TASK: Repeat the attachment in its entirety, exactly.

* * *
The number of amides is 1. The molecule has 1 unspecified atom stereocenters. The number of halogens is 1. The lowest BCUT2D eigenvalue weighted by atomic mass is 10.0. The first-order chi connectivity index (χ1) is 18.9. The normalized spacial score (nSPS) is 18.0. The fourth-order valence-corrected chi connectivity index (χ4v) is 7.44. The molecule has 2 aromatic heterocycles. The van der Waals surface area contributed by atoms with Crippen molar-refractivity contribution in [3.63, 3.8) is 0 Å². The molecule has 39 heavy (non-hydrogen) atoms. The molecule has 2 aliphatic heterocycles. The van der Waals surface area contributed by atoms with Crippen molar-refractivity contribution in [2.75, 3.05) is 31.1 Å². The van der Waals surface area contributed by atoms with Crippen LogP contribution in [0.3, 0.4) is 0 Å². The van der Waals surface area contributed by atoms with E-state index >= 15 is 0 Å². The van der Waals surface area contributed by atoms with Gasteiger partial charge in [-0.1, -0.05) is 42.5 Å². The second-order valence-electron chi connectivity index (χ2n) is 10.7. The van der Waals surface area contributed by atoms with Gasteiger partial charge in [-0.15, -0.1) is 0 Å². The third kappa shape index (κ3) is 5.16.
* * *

The number of amides is 1. The molecule has 1 unspecified atom stereocenters. The number of halogens is 1. The lowest BCUT2D eigenvalue weighted by atomic mass is 10.0. The first-order chi connectivity index (χ1) is 18.9. The normalized spacial score (nSPS) is 18.0. The fourth-order valence-corrected chi connectivity index (χ4v) is 7.44. The molecule has 2 aromatic heterocycles. The van der Waals surface area contributed by atoms with Crippen molar-refractivity contribution in [3.63, 3.8) is 0 Å². The molecule has 39 heavy (non-hydrogen) atoms. The molecule has 2 aliphatic heterocycles. The van der Waals surface area contributed by atoms with Crippen molar-refractivity contribution in [2.75, 3.05) is 31.1 Å². The van der Waals surface area contributed by atoms with Crippen LogP contribution in [0.3, 0.4) is 0 Å². The van der Waals surface area contributed by atoms with E-state index >= 15 is 0 Å². The van der Waals surface area contributed by atoms with Gasteiger partial charge in [-0.1, -0.05) is 42.5 Å². The second-order valence-electron chi connectivity index (χ2n) is 10.7. The van der Waals surface area contributed by atoms with Gasteiger partial charge in [-0.15, -0.1) is 0 Å². The third kappa shape index (κ3) is 5.16.